Jeff Lemire, Lewis LaRosa, Brian Reber
Exciting is too paltry a word to describe the latest Bloodshot Reborn. High intensity and action-packed, this book will leave readers breathless and begging for more.
Writer Jeff Lemire has infused new life into the story of Bloodshot, giving him a depth of character and palpable emotions usually lacking in a super-soldier story. His Reborn series kicked off with a very human Bloodshot coming to terms with what he was and what he is destined to be as he regained his abilities. The current arc, “The Analog Man,” revolves around a dystopian future, where we find Bloodshot reeling after the murder of his wife and entire village. Bent on revenge, he agrees to work with an aged Ninjak to confront the powers-that-be.
We’re seeing a different Bloodshot, one freed of his worries of being less-than human and the fear of something happening to his loved ones. He’s already lost everything he was hanging onto, and this newly untethered Bloodshot is brutal. Though there’s plenty of “squishy” moments, it’s also just plain fun to watch him fight his way through a murderous horde. Bloodshot and Ninjak play off well against each other, with Bloodshot displaying an acerbic wit rarely seen. The dry humor and grudging camaraderie between these two give the story a bit more heart and take the edge off of the violence.
Also notable is the second storyline weaved into the present “Analog” tale. This sequence provides a peek into Bloodshot’s life with Magic shortly after the events in Colorado. Its events are smartly paired with similar features in the “Analog” tale, serving as a unique way to tie the two timelines together. Readers should pay attention to this quieter storyline – it will likely have repercussions in the future.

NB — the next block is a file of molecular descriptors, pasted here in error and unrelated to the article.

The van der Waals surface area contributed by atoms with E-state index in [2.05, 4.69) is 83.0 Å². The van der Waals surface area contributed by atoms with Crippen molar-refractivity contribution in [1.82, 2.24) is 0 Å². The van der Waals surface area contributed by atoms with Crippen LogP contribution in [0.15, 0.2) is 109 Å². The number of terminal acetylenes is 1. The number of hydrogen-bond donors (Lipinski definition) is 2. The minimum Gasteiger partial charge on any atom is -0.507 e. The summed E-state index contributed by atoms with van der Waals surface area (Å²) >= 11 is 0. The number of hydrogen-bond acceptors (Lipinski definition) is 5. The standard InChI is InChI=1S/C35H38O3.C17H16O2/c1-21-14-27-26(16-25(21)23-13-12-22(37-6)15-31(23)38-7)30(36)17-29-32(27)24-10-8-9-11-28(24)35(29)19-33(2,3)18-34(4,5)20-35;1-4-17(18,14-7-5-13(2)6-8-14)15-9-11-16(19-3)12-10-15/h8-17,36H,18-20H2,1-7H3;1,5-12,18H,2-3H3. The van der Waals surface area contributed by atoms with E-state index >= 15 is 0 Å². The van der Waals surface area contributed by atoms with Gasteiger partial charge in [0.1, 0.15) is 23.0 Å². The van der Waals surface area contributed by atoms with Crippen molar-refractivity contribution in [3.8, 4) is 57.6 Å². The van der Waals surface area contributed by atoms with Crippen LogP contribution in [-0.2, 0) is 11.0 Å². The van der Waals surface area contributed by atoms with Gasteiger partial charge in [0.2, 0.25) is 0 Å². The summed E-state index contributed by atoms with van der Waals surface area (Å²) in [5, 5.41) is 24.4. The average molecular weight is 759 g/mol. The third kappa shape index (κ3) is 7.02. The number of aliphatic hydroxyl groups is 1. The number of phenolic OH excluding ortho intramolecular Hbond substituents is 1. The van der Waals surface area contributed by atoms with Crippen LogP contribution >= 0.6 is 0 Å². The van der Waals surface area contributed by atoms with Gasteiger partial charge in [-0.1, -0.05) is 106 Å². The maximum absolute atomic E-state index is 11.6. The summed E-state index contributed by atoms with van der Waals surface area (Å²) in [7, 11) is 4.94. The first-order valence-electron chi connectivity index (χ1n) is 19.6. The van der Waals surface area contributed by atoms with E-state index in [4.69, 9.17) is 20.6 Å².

The distinctive art in this book sets it apart. It’s gorgeous. Lewis LaRosa painstakingly depicts the rough terrain and inhabitants of this dystopian future. His work is highly detailed and his understanding of the human musculature is on full display, lending complete believability to the action sequences. Speaking of action, it’s LaRosa’s panel layout that make this book flow so smoothly and lend a motion-like quality to the art. Readers might feel like they’ve just watched cinema rather than have read a book. Part of that is due to the unique panel shapes that add to the excitement of the story’s action. The characters’ expressions are telling as well. Every wince, grimace, and side-eyed glance make these characters come to life. That’s an impressive feat considering the action in this issue.
Colorist Brian Reber adds depth and brings the heat with a warm palette that lets readers feel the burn of the explosions. Much of this story revolves around a fight in a ravaged wasteland, and Reber’s colors emphasize the heat of the battle and the environment. Rough sand, brain matter, and dry, cracked skin are all par for the course. The colors of the book are realistic yet done in manner that drive home the heat and desolation of the circumstances, thus upping the urgency by putting us on alert. Even the sound effects are colored in his warm palette. Reber and LaRosa make an excellent team. LaRosa inks his work and frequently employs tonal shading as well as additional textures. Reber adds his own flair with color yet never obscures or takes away from the blended shadows added by LaRosa.
Hot Hot Hot! The story is heating up with pulse-pounding action and a quest to discover the truth. The terrific art in this book by LaRosa and Reber make Lemire’s story jump off the page. The arc concludes in the next issue. Don’t miss out. This feast for the eyes will be an arc you will want to read again and again.